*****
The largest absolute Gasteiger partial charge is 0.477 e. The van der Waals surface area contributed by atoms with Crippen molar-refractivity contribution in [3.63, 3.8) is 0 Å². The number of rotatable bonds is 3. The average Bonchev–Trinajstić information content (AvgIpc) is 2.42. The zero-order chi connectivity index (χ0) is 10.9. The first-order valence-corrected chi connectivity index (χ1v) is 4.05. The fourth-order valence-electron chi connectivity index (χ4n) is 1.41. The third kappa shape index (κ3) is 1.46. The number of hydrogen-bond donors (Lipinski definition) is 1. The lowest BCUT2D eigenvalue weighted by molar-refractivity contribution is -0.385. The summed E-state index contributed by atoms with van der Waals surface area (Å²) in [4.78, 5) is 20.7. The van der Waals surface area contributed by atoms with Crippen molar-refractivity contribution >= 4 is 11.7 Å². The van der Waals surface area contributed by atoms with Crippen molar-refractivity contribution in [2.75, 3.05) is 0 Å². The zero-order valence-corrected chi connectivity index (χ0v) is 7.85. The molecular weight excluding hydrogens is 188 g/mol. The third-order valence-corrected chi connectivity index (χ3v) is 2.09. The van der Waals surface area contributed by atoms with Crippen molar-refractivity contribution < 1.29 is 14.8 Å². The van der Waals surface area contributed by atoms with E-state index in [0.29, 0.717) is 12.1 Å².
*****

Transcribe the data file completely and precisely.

The largest absolute Gasteiger partial charge is 0.477 e. The van der Waals surface area contributed by atoms with Crippen molar-refractivity contribution in [3.63, 3.8) is 0 Å². The number of rotatable bonds is 3. The average Bonchev–Trinajstić information content (AvgIpc) is 2.42. The zero-order chi connectivity index (χ0) is 10.9. The first-order valence-corrected chi connectivity index (χ1v) is 4.05. The fourth-order valence-electron chi connectivity index (χ4n) is 1.41. The third kappa shape index (κ3) is 1.46. The number of hydrogen-bond donors (Lipinski definition) is 1. The lowest BCUT2D eigenvalue weighted by molar-refractivity contribution is -0.385. The summed E-state index contributed by atoms with van der Waals surface area (Å²) in [4.78, 5) is 20.7. The van der Waals surface area contributed by atoms with Crippen molar-refractivity contribution >= 4 is 11.7 Å². The van der Waals surface area contributed by atoms with Crippen molar-refractivity contribution in [2.75, 3.05) is 0 Å². The zero-order valence-corrected chi connectivity index (χ0v) is 7.85. The molecular weight excluding hydrogens is 188 g/mol. The third-order valence-corrected chi connectivity index (χ3v) is 2.09. The van der Waals surface area contributed by atoms with Crippen molar-refractivity contribution < 1.29 is 14.8 Å². The van der Waals surface area contributed by atoms with E-state index in [0.29, 0.717) is 12.1 Å².